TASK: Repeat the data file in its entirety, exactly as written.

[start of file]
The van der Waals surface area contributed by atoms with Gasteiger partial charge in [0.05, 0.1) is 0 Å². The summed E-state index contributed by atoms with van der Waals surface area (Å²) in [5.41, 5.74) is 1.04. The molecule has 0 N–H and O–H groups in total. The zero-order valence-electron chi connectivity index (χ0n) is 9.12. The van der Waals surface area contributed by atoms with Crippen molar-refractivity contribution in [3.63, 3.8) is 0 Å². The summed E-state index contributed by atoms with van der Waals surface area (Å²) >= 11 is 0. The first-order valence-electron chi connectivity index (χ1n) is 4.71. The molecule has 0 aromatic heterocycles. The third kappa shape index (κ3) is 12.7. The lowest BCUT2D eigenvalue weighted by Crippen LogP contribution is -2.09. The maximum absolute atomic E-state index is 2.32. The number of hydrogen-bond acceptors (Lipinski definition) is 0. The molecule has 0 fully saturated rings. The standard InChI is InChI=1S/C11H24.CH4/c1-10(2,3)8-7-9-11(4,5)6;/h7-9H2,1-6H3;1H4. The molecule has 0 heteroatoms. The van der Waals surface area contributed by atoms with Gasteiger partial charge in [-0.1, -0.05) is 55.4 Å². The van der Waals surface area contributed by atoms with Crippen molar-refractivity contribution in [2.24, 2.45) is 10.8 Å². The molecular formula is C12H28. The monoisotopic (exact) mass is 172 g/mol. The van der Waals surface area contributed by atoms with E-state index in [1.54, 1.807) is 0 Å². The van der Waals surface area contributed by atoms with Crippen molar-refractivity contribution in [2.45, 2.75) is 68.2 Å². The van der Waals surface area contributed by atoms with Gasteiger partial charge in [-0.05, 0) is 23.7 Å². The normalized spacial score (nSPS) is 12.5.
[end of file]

The van der Waals surface area contributed by atoms with Gasteiger partial charge in [0.05, 0.1) is 0 Å². The summed E-state index contributed by atoms with van der Waals surface area (Å²) in [5.41, 5.74) is 1.04. The molecule has 0 N–H and O–H groups in total. The zero-order valence-electron chi connectivity index (χ0n) is 9.12. The van der Waals surface area contributed by atoms with Crippen molar-refractivity contribution in [3.63, 3.8) is 0 Å². The summed E-state index contributed by atoms with van der Waals surface area (Å²) >= 11 is 0. The first-order valence-electron chi connectivity index (χ1n) is 4.71. The molecule has 0 aromatic heterocycles. The third kappa shape index (κ3) is 12.7. The lowest BCUT2D eigenvalue weighted by Crippen LogP contribution is -2.09. The maximum absolute atomic E-state index is 2.32. The number of hydrogen-bond acceptors (Lipinski definition) is 0. The molecule has 0 fully saturated rings. The standard InChI is InChI=1S/C11H24.CH4/c1-10(2,3)8-7-9-11(4,5)6;/h7-9H2,1-6H3;1H4. The molecule has 0 heteroatoms. The van der Waals surface area contributed by atoms with Gasteiger partial charge in [-0.1, -0.05) is 55.4 Å². The van der Waals surface area contributed by atoms with Crippen molar-refractivity contribution in [2.24, 2.45) is 10.8 Å². The molecular formula is C12H28. The monoisotopic (exact) mass is 172 g/mol. The van der Waals surface area contributed by atoms with E-state index in [1.54, 1.807) is 0 Å². The van der Waals surface area contributed by atoms with Crippen molar-refractivity contribution in [2.45, 2.75) is 68.2 Å². The van der Waals surface area contributed by atoms with Gasteiger partial charge in [-0.05, 0) is 23.7 Å². The normalized spacial score (nSPS) is 12.5.